Three independent bottlings. Three different distilleries. Three individual flavor profiles. Three unique stories – squeezed into one blog post! Admittedly, on the first glimpse there is not much of a common denominator between the members of this tasting trio. Except the fact that they are all quality whiskies. And, quite frankly, what more do we need? So here we go with my notes for an Ardmore 20yo from The SMWS, a Miltonduff 6yo from The Barreliers and a Caol Ila 9yo from Whic. Slainte mhath, dear readers!
Ardmore 20yo “Someone left a cigar in the boudoir”
(The SMWS • Highlands • 51.1% • 218 bottles)
For their latest release with the label “Exclusively for Germany”, the SMWS got some help on board. Stefan Gabányi – a star of Munich’s vibrant bar circuit – selected this 20-year-old Ardmore from a variety of cask samples. Plus, he came up with the name and composed the official tasting notes. The latter, I will not recite here. Instead, I am happy to present you with a whisky description of my own: The nose is more on the subtle side. It opens with fresh green fruits, squeezed lemons, sweet licorice, liquid honey, cold ash and a bit of vanilla. The first sip feels heavy and somewhat dry. I get citrus, banana, sugar, barley and wasabi. At first all flavors are in perfect equilibrium. But the longer I keep the liquid in the mouth (and I would recommend you to spend some serious time with this sophisticated Highlander), the stronger the wasabi becomes. It is an uncommon but really awesome quality that I rarely sensed in a whisky before. During the finish, the whisky gets smokier. It leaves behind burning embers alongside sweetish heather, crumbly marzipan and the aforementioned wasabi bite. When you smell and sip this challenging Ardmore, it does not jump straight at you. Rather, it twists you around its finger bit by bit. My recommendation: Slow down, pause to think and focus all your senses on the dram. The number 66.158 will reward you aplenty by revealing its true greatness to you!
(The Barreliers • Speyside • 62.1% • 211 bottles)
The Barreliers is a small indie bottler from Berlin run by two brothers, Alex and Chris. Every now and then, they launch a new single cask whisky. This 6 years old Miltonduff from a 1st fill ex-bourbon barrel is their second release ever. It went on sale in late 2017 and a few bottles are still available in The Barreliers’ online shop – once they are gone, the bottling will be sold out. Despite its youth and strength, this breezy Speysider is surprisingly soft to the nostrils. Its sweet and puffy bouquet offers vanilla crescents, pear slices, citrus zest and creamy white chocolate bonbons. Also a thin layer of fresh saw dust. In the mouth, the whisky begins to flex its muscles. The 62.1 per cent ABV produces a noticeable but not overpowering burn. The honest flavor profile is milky, fruity and sweet. I get good amounts of peaches, grapes and pineapples covered in whipped cream and vanilla sauce. The aftertaste is pleasing. It has rice pudding with fruit sauce as well as brioche dough, pineapple juice and lemon-flavored wine gums. This young Miltonduff shows us one thing: To strike an impression, a whisky must not necessarily be really old or have a special maturation or come from a fabled distillery. It simply has to be good.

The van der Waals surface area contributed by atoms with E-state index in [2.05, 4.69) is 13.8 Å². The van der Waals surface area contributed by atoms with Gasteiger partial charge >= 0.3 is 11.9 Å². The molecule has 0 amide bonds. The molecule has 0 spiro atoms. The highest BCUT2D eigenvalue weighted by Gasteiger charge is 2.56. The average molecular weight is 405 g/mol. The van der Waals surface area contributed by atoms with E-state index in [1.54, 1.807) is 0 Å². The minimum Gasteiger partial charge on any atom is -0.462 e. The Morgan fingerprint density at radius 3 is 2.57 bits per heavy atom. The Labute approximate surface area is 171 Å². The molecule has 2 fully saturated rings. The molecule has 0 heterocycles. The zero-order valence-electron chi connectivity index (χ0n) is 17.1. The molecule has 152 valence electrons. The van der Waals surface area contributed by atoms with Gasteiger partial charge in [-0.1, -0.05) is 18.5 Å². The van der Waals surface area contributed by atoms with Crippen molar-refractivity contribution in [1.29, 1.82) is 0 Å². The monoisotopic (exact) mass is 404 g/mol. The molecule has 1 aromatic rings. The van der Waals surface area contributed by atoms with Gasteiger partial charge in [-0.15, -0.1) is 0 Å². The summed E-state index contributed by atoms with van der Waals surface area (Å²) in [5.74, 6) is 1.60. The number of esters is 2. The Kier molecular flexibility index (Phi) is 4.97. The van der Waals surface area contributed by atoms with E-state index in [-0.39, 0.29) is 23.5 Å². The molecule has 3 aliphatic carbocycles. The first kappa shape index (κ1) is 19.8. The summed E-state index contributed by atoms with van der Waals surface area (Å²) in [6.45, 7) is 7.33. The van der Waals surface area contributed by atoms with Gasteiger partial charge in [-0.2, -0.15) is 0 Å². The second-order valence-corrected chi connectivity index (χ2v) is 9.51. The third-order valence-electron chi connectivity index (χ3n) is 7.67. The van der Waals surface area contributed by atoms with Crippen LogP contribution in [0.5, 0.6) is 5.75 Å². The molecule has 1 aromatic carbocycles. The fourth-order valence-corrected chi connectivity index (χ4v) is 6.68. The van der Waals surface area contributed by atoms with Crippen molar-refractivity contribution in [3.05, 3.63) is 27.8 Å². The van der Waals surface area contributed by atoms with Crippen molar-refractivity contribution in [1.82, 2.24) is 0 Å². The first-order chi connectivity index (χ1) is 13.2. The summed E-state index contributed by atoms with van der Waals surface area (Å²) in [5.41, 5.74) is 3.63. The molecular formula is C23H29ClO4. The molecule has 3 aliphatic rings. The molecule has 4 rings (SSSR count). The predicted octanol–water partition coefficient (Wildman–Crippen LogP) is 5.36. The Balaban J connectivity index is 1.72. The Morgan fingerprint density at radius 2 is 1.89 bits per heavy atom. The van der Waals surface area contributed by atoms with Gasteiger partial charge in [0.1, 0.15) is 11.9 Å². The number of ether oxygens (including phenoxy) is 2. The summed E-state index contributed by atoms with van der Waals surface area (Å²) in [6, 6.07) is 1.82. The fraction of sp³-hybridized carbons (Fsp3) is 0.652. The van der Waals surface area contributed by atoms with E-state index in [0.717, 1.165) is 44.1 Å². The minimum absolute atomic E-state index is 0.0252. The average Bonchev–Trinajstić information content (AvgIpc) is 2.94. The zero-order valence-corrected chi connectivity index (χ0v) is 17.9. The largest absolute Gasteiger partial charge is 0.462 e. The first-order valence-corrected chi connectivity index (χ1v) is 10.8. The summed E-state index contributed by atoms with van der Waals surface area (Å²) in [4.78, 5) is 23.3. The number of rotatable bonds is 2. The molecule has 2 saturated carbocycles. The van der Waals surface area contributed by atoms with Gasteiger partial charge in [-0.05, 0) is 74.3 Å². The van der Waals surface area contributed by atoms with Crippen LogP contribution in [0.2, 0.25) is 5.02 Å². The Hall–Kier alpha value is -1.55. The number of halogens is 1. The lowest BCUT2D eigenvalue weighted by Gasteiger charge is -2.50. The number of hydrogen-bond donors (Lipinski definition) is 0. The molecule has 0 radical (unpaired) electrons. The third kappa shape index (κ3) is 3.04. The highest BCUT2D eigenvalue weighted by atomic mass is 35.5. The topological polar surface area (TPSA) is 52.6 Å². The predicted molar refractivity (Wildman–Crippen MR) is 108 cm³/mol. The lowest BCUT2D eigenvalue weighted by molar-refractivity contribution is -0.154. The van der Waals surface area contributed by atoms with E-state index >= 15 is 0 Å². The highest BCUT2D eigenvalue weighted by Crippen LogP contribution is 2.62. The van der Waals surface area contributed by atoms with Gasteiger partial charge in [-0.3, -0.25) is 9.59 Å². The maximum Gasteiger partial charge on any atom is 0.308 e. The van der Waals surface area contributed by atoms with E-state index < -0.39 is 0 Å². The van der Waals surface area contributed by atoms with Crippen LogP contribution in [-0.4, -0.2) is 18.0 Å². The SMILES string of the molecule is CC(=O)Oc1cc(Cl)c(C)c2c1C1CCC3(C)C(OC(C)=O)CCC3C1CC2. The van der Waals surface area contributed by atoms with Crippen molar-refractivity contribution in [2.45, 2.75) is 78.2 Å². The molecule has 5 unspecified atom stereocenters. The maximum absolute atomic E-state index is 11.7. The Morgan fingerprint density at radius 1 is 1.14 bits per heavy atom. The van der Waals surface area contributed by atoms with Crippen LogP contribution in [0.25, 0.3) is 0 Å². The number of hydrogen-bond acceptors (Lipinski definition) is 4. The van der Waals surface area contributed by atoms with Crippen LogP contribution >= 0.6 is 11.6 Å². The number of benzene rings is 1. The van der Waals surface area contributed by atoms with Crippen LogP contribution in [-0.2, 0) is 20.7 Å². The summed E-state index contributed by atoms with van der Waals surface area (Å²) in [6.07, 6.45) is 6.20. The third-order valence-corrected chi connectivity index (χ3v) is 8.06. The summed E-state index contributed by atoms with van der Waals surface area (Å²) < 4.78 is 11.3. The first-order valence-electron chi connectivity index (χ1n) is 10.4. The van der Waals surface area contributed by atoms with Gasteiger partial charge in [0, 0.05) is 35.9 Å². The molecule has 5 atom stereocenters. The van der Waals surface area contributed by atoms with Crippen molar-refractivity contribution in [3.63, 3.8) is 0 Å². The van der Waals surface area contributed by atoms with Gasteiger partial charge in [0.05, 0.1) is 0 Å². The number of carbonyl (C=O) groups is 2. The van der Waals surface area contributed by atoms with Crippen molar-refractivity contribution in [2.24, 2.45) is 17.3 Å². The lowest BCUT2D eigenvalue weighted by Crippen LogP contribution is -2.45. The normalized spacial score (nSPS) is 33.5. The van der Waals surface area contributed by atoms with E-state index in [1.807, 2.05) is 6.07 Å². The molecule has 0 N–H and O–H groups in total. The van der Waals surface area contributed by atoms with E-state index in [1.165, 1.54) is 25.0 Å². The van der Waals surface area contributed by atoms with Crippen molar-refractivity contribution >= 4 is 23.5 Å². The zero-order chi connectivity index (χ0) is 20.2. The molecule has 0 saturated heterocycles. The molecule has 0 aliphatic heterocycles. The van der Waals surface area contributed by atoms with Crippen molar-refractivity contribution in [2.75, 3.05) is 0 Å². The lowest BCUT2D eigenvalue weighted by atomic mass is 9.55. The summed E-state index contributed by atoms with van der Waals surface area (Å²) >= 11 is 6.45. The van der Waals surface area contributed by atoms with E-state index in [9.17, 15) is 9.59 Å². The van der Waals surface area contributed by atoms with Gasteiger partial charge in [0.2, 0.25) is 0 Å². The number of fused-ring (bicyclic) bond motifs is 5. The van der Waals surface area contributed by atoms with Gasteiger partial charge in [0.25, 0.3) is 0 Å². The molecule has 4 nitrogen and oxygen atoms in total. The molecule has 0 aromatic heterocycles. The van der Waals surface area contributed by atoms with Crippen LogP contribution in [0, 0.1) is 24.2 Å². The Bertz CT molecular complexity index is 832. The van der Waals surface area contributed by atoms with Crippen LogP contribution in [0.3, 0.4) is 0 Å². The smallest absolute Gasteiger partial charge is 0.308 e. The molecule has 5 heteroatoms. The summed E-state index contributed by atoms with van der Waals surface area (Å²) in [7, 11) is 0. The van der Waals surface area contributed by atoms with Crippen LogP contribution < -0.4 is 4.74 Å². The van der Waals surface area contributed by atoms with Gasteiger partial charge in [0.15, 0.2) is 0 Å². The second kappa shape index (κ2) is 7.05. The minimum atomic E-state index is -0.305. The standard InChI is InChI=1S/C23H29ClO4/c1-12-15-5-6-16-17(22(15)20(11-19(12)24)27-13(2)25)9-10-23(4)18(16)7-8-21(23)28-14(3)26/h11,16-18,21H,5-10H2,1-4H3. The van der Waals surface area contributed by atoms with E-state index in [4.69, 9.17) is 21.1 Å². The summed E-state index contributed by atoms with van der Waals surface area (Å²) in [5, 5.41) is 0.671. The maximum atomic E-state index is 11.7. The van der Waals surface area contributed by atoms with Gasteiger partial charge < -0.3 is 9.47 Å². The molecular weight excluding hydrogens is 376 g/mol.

Caol Ila 9yo “War of the Peat”
(Whic • Islay • 56.8% • 338 bottles)
There is a war raging around us. However, it is not fought with guns and bullets but with smoke and phenols. I am talking, of course, about the “War of the Peat”. It got started by Whic last month with the release of an earthy, meaty Ballechin 12yo. Now, it continues with the launch of this old-school Caol Ila 9yo, which reeks of thick, condensed smoke. Additionally, I make out sizzling wood, BBQ-ed fish, dried sea weed, mushy fruits and greasy motor oil. The smell makes me wonder: Did this invader really arrive via UFO? Judging by its aroma, it might as well have come here in a submarine! The mouth is sweeter. It has raisin bread, vanilla milk, soft apple, fresh oysters and full-on Islay smoke. Feisty in nature, this whisky bites like a piranha with a metal jaw. The aftertaste – or shall I rather say aftermath – is lengthy, explosive and very peaty. Once I have proceeded to the center of the full smoke cloud it leaves behind, I taste marzipan pastry and milky cream. Uncommonly for a Caol Ila, the peatiness develops a slight iodine note during the finish. Character-wise, this dram is fumy, oily, metallic, strong and uncompromising! Another forceful strike from the Whic armada!
Ardmore 20yo (66.158) (Single Malt / Highlands / 20yo / Ref. bourbon hoggie / 51.1% / ~105 Euro)
Miltonduff 6yo by The Barreliers (Single Malt / Speyside / 6yo / Bourbon barrel / 62.1% / ~47 Euro)
Caol Ila 9yo “War of the Peat” (Single Malt / Islay / 9yo / ex-Bourbon / 56.8% / ~70 Euro)
*** Whisky samples kindly provided by Alle Vögel Fliegen Hoch, The Barreliers & Whic. ***